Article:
7 Easy-to-Find Foods Help Prevent Cancer

A bowl full of steamed bright green broccoli. But you know broccoli is good for you, especially without melted cheese. The question is, how good? And more specifically, can it, or any food, help prevent diseases, such as cancer? The answer is yes: some foods do show cancer-fighting properties, although no one can yet say that one food or another can prevent or stop cancer. cancer on its way. Still, a body of research suggests that an overall healthy diet full of colorful fruits and vegetables is the key to avoiding heart disease, diabetes, and possibly cancer, too. In fact, scientists know more about what not to eat (meats processed, salty foods, sugary drinks, large portions of red meat) than what fruits and vegetables to pile on your plate. But they do know that these foods matter. A comprehensive review of thousands of studies on diet, physical activity, and weight by the World Cancer Research Fund and the American Institute for Cancer Research pointed to the benefits of eating mostly vegetable. Foods like broccoli, berries, and garlic showed some of the strongest links to cancer prevention. They are low in calories and fat and packed with phytochemicals and antioxidants that may help reduce cancer risk. physical activity and weight by the World Cancer Research Fund and the American Institute for Cancer Research pointed out the benefits of eating mainly plant-based foods. Foods like broccoli, berries and garlic showed some of the strongest links to cancer prevention. They are low in calories and fat and packed with phytochemicals and antioxidants that may help reduce cancer risk. physical activity and weight by the World Cancer Research Fund and the American Institute for Cancer Research pointed out the benefits of eating mainly plant-based foods. Foods like broccoli, berries and garlic showed some of the strongest links to cancer prevention. They are low in calories and fat and packed with phytochemicals and antioxidants that may help reduce cancer risk.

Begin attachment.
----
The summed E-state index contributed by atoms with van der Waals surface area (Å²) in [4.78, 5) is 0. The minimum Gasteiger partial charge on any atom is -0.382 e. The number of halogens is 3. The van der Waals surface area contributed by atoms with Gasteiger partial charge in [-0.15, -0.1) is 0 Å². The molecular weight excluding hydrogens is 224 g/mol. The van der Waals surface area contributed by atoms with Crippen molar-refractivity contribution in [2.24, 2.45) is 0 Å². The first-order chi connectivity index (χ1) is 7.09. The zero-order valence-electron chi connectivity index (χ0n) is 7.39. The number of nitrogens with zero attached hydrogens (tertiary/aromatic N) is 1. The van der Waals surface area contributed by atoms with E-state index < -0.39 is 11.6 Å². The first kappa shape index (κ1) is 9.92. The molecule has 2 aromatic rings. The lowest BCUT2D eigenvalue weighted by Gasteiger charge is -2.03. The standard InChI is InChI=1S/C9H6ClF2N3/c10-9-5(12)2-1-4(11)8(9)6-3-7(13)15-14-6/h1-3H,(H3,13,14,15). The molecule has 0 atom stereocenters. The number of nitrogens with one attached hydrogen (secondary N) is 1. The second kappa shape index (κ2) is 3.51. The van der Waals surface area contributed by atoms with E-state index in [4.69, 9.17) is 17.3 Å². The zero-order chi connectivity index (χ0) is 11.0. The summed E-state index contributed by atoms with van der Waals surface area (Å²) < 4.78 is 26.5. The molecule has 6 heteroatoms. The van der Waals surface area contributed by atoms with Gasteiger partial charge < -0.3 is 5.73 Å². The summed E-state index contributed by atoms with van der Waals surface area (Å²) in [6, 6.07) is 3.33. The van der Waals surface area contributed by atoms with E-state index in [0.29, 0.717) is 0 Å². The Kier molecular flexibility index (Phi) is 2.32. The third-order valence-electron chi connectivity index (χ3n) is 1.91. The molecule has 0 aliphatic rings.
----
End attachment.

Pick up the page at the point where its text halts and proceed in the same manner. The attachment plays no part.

Antioxidants, Phytochemicals, and Cancer

You’ve heard of antioxidants, such as vitamin C, lycopene, and beta-carotene, which are found in many fruits and vegetables. Studies suggest that people who eat foods rich in fruits and vegetables have a lower risk of cancer. A variety of plant chemicals known as phytochemicals also appear to protect cells from harmful compounds in food and the environment, as well as prevent cell damage and mutations.

A diet that could prevent cancer doesn’t really look that different from the healthy foods you should be eating anyway, PhD, RD, associate director of Cancer Prevention and Control at the University of Alabama Comprehensive Cancer Center. That means lots of fruits and vegetables, as well as whole grains and lean meat or fish.

And weight matters too. Keep the scale at a healthy number and lose a few pounds if you need to. Being overweight or obese increases the risk of developing esophageal cancer, postmenopausal breast cancer, colorectal cancer, endometrial cancer, ovarian cancer, and others.

So what foods should you eat to give your body the best chance of avoiding cancer? WebMD analyzed the sometimes contradictory research to uncover some foods you’ll want to eat plenty of, starting now.

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